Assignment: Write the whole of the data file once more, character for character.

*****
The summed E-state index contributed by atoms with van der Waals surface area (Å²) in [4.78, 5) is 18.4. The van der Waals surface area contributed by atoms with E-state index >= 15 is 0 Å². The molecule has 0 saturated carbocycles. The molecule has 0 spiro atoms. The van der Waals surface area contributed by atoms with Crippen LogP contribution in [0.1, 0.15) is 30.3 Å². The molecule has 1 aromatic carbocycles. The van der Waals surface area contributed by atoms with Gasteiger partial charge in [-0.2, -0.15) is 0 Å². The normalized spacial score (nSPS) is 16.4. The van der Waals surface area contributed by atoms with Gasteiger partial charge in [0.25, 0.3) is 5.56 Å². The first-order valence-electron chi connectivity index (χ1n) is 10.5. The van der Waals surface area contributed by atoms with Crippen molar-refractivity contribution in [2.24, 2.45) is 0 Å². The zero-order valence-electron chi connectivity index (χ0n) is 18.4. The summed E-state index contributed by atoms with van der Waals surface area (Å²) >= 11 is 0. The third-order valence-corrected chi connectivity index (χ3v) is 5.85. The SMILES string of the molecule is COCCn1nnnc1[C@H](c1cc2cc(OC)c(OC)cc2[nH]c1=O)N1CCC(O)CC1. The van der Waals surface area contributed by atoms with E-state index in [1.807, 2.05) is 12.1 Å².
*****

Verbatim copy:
The summed E-state index contributed by atoms with van der Waals surface area (Å²) in [4.78, 5) is 18.4. The van der Waals surface area contributed by atoms with E-state index >= 15 is 0 Å². The molecule has 0 saturated carbocycles. The molecule has 0 spiro atoms. The van der Waals surface area contributed by atoms with Crippen LogP contribution in [0.1, 0.15) is 30.3 Å². The molecule has 1 aromatic carbocycles. The van der Waals surface area contributed by atoms with Gasteiger partial charge in [-0.2, -0.15) is 0 Å². The normalized spacial score (nSPS) is 16.4. The van der Waals surface area contributed by atoms with Gasteiger partial charge in [0.25, 0.3) is 5.56 Å². The first-order valence-electron chi connectivity index (χ1n) is 10.5. The van der Waals surface area contributed by atoms with Crippen molar-refractivity contribution in [2.24, 2.45) is 0 Å². The zero-order valence-electron chi connectivity index (χ0n) is 18.4. The summed E-state index contributed by atoms with van der Waals surface area (Å²) >= 11 is 0. The third-order valence-corrected chi connectivity index (χ3v) is 5.85. The SMILES string of the molecule is COCCn1nnnc1[C@H](c1cc2cc(OC)c(OC)cc2[nH]c1=O)N1CCC(O)CC1. The van der Waals surface area contributed by atoms with E-state index in [1.807, 2.05) is 12.1 Å².